Legal Issues

Legal Issues

This section covers legal principles affecting planning. This handbook does not constitute legal advice. Please consult your jurisdiction’s city attorney or county counsel.

The Police Power

The legal basis for all planning and land use regulation is the “police power,” which is the government’s power to regulate in the name of the public’s health, safety and welfare. The Tenth Amendment to the United States Constitution reserves this power to the states and the California Constitution in turn grants the same power to cities and counties to the extent that local regulations do not conflict with state law1.

 The police power is “elastic,” meaning that it can expand to meet the changing conditions of society. Thus, actions that might not have been thought of as part of the general welfare a century ago (like actions to curb sprawl, perhaps) can fall within its purview today. Zoning and other forms of land use regulation are within the broad scope of the police power2. The U.S. Supreme Court expressed it this way:

The police power is not confined to elimination of filth, stench and unhealthy places, it is ample to lay out zones where family values, youth values and the blessings of quiet seclusion and clean air make the area a sanctuary for people3.

Courts have found that a wide variety of local concerns fall within the police power, including socio-economic balance, aesthetic values, residential character and growth management4.

The police power is not unlimited, however. There are several constitutional limitations that affect the extent to which local agencies can use the police power. As mentioned above, local agencies cannot adopt regulations that conflict with state law. Other constitutional limitations include takings, equal protection and freedom of speech, to name a few. Some of the ways in which these restrictions apply to land use regulations are outlined in more detail in the following sections.



A local agency may not take actions that conflict with state or federal law. Federal clean water and endangered species laws, for example, sometimes restrict the scope of local zoning ordinances. Likewise, the state Planning and Zoning Law imposes minimum planning standards with which local agencies must comply. This is known as preemption—the principle of law through which federal or state regulations supersede those of a city or county. When a conflict occurs, the local ordinance is invalid.

The extent to which local regulation may be preempted varies. In some cases, the California Legislature has signaled a strong preference for statewide uniformity. In other cases, the paramount need for local control prevails. For example, the Planning and Zoning Law serves only as a minimum standard with which local agencies must comply, reserving in cities and counties the maximum degree of control over local zoning law5. Thus, local agencies retain a great deal of control over most zoning decisions. An exception is the extent to which local agencies may adopt temporary moratoria on development6. Here, the California Legislature has adopted detailed procedures—including time limits, findings requirements and supermajority voting requirements—with which local agencies must comply. As a result, local agency discretion in this area is much more limited.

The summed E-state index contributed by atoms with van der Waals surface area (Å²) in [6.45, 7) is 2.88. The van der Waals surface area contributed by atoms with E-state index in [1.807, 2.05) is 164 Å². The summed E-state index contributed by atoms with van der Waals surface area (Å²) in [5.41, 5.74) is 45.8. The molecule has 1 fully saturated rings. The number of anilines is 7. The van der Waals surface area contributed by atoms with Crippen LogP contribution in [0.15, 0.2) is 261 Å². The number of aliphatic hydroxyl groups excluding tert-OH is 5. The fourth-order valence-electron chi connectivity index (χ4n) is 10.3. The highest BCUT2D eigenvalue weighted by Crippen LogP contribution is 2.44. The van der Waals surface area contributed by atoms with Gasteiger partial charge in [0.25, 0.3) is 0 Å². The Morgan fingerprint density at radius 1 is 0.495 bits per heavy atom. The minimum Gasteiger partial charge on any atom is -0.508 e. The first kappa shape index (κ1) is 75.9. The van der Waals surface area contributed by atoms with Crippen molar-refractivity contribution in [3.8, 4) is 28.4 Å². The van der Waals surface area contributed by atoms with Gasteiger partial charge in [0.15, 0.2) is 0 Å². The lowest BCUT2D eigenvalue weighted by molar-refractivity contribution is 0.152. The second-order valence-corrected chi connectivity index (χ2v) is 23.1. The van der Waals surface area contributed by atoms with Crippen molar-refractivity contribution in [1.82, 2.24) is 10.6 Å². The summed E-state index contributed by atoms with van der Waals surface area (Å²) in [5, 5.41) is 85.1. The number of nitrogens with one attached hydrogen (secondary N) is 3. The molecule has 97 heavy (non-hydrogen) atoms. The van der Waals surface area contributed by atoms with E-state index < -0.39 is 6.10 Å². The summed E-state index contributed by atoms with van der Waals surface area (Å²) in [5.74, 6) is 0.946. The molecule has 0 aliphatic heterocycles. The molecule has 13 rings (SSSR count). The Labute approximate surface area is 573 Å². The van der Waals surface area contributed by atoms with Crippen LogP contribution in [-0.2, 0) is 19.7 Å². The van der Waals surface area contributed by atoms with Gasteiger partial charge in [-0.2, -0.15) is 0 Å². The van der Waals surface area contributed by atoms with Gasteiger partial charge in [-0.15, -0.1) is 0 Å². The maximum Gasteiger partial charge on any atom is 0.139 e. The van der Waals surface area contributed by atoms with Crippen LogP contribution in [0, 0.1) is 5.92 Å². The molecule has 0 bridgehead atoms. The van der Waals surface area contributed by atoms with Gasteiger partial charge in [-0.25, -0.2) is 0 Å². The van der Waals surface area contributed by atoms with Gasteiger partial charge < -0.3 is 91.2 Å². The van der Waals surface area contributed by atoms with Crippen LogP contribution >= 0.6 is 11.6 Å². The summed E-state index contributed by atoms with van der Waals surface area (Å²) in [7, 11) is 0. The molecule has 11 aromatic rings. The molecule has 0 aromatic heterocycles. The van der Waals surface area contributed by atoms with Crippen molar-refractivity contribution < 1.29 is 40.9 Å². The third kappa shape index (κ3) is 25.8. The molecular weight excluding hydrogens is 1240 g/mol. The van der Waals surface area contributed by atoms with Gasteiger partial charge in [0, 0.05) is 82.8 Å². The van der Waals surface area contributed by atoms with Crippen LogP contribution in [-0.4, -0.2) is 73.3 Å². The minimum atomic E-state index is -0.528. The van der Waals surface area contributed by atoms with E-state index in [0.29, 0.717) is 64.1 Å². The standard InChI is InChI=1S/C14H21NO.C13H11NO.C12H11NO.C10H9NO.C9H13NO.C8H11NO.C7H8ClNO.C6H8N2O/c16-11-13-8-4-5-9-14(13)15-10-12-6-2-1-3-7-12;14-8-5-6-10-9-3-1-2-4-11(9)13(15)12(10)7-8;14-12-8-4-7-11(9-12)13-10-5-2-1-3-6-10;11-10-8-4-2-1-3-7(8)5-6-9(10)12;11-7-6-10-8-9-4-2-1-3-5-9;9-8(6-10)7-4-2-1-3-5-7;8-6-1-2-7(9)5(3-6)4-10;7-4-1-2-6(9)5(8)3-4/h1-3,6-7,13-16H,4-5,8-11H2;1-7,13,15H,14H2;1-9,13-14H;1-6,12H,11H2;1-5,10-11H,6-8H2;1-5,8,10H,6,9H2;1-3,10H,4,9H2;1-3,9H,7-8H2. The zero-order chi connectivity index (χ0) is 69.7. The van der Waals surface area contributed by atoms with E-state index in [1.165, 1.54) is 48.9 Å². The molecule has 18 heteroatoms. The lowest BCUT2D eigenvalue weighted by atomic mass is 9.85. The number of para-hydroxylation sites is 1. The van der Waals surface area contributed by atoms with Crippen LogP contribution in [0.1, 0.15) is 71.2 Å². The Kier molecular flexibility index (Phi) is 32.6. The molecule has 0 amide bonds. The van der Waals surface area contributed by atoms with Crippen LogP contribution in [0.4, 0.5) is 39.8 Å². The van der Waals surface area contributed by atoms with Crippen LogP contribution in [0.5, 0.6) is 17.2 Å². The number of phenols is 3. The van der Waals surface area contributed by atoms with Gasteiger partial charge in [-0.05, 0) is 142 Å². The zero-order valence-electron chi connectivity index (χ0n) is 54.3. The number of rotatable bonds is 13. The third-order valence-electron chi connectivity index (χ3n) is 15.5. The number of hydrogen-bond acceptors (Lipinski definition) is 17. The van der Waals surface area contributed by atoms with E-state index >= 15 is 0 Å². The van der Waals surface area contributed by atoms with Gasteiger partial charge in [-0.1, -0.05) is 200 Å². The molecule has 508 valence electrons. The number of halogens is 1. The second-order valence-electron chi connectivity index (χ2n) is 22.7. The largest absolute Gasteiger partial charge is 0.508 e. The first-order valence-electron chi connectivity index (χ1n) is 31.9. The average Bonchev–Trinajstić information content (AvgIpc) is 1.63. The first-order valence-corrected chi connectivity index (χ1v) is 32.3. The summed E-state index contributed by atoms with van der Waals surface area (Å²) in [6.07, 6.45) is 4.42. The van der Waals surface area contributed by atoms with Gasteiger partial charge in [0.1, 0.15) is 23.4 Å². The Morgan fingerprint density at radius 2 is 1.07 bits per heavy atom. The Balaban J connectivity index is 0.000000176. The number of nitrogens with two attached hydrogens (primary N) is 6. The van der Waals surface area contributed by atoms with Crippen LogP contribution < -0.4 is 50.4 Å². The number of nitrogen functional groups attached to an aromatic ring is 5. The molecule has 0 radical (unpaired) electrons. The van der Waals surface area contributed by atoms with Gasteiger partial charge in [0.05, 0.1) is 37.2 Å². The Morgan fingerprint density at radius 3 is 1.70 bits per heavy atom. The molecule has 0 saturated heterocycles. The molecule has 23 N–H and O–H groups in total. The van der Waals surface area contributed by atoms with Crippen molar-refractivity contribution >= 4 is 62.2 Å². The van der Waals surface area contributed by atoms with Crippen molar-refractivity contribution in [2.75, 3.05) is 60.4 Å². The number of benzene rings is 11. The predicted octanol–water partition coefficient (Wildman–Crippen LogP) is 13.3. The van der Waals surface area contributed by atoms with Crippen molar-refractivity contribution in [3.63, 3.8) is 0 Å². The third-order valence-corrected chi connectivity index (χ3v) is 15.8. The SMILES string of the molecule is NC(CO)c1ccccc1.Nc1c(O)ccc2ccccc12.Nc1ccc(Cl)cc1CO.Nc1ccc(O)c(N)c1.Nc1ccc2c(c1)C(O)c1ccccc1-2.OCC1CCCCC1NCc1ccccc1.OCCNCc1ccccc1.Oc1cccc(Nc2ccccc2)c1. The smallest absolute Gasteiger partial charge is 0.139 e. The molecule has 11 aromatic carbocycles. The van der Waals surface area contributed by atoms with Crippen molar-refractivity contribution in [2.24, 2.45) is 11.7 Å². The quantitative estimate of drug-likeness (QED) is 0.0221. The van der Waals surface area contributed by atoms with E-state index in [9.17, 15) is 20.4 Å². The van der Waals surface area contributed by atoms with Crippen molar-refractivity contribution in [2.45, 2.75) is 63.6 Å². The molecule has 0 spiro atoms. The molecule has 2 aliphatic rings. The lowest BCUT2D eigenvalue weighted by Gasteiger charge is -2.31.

Just because there is a state law on a subject does not necessarily preempt all action. There is often room for additional local action, particularly if the local ordinance is more restrictive. In other words, state and federal laws often act as a legislative minimum in the absence of a clear indication that the state or federal statute was intended to “occupy the regulatory field” entirely. For example, state law requires that a general plan include seven mandatory elements. However, cities and counties are free to adopt other elements beyond those seven—such as an agricultural protection or economic development element—that address specific local concerns.


Preemption and Charter Cities

There are actually two kinds of cities: charter and general law. Charter cities have “local constitutions”— called charters—that describe the organization and fundamental policies of the city. The state constitution grants charter cities authority over “municipal affairs” even when they conflict with state law7. In the land use context, the most important municipal affair is the power to develop internal procedures, such as those to process and approve legislative and adjudicative actions. As a result, charter cities are exempt from some of the procedural requirements in the Planning and Zoning Law. In other instances, however, such as the laws governing the adoption of moratoria, implement streamlined ministerial decision making on certain qualifying housing development projects, and allow for the provision of density bonuses. The Legislature has made it clear that charter cities and general law cities have the same authority8. In recent years, the California Legislature has increasingly limited charter city authority, particularly in the area of affordable housing and now requires both general law and charter cities to maintain consistency between land use destinations in the general plan and the zoning code, also known as “vertical consistency”.